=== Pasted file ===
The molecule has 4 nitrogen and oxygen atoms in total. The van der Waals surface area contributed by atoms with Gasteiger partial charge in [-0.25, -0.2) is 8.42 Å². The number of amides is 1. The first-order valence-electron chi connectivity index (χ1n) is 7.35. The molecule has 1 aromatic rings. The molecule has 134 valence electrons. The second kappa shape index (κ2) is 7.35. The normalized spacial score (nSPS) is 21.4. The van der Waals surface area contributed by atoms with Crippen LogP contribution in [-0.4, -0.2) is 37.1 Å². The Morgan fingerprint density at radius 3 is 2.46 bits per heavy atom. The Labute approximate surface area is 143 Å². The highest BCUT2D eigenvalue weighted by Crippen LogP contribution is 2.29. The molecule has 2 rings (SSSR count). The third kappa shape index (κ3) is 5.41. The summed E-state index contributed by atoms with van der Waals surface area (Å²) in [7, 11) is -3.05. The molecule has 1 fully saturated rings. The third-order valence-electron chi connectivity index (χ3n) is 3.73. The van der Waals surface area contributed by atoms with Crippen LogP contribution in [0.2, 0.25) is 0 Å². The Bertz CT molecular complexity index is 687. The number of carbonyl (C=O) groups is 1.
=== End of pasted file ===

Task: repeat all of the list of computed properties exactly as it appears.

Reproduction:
The molecule has 4 nitrogen and oxygen atoms in total. The van der Waals surface area contributed by atoms with Gasteiger partial charge in [-0.25, -0.2) is 8.42 Å². The number of amides is 1. The first-order valence-electron chi connectivity index (χ1n) is 7.35. The molecule has 1 aromatic rings. The molecule has 134 valence electrons. The second kappa shape index (κ2) is 7.35. The normalized spacial score (nSPS) is 21.4. The van der Waals surface area contributed by atoms with Crippen LogP contribution in [-0.4, -0.2) is 37.1 Å². The Morgan fingerprint density at radius 3 is 2.46 bits per heavy atom. The Labute approximate surface area is 143 Å². The highest BCUT2D eigenvalue weighted by Crippen LogP contribution is 2.29. The molecule has 2 rings (SSSR count). The third kappa shape index (κ3) is 5.41. The summed E-state index contributed by atoms with van der Waals surface area (Å²) in [7, 11) is -3.05. The molecule has 1 fully saturated rings. The third-order valence-electron chi connectivity index (χ3n) is 3.73. The van der Waals surface area contributed by atoms with Crippen LogP contribution in [0.2, 0.25) is 0 Å². The Bertz CT molecular complexity index is 687. The number of carbonyl (C=O) groups is 1.